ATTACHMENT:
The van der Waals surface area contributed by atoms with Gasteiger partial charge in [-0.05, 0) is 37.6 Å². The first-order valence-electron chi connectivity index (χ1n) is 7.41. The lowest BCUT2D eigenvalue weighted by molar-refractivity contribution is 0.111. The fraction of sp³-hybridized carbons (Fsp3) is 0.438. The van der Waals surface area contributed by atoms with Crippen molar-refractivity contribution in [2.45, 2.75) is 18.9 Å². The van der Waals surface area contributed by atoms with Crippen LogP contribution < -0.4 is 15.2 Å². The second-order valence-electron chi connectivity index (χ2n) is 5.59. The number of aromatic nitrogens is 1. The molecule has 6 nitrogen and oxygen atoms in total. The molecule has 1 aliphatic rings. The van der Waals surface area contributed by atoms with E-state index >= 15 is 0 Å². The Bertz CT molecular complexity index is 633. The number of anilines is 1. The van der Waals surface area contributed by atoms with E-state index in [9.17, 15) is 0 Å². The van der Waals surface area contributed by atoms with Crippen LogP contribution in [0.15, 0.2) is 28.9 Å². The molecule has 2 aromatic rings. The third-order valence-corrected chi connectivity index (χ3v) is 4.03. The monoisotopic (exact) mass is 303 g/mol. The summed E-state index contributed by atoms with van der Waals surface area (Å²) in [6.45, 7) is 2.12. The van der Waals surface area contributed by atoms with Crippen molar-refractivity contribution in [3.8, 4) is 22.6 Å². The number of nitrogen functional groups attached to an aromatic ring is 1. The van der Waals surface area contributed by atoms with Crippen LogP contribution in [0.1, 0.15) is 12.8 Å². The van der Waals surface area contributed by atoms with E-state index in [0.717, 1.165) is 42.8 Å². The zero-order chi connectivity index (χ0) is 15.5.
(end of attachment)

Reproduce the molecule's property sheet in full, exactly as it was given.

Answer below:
The van der Waals surface area contributed by atoms with Gasteiger partial charge in [-0.05, 0) is 37.6 Å². The first-order valence-electron chi connectivity index (χ1n) is 7.41. The lowest BCUT2D eigenvalue weighted by molar-refractivity contribution is 0.111. The fraction of sp³-hybridized carbons (Fsp3) is 0.438. The van der Waals surface area contributed by atoms with Crippen molar-refractivity contribution in [2.45, 2.75) is 18.9 Å². The van der Waals surface area contributed by atoms with Crippen LogP contribution < -0.4 is 15.2 Å². The second-order valence-electron chi connectivity index (χ2n) is 5.59. The number of aromatic nitrogens is 1. The molecule has 6 nitrogen and oxygen atoms in total. The molecule has 1 aliphatic rings. The van der Waals surface area contributed by atoms with E-state index >= 15 is 0 Å². The Bertz CT molecular complexity index is 633. The number of anilines is 1. The van der Waals surface area contributed by atoms with E-state index in [9.17, 15) is 0 Å². The van der Waals surface area contributed by atoms with Crippen LogP contribution in [0.15, 0.2) is 28.9 Å². The molecule has 2 aromatic rings. The third-order valence-corrected chi connectivity index (χ3v) is 4.03. The monoisotopic (exact) mass is 303 g/mol. The summed E-state index contributed by atoms with van der Waals surface area (Å²) in [6.45, 7) is 2.12. The van der Waals surface area contributed by atoms with Crippen molar-refractivity contribution in [3.8, 4) is 22.6 Å². The number of nitrogen functional groups attached to an aromatic ring is 1. The van der Waals surface area contributed by atoms with Crippen LogP contribution in [0.1, 0.15) is 12.8 Å². The van der Waals surface area contributed by atoms with E-state index in [0.717, 1.165) is 42.8 Å². The zero-order chi connectivity index (χ0) is 15.5.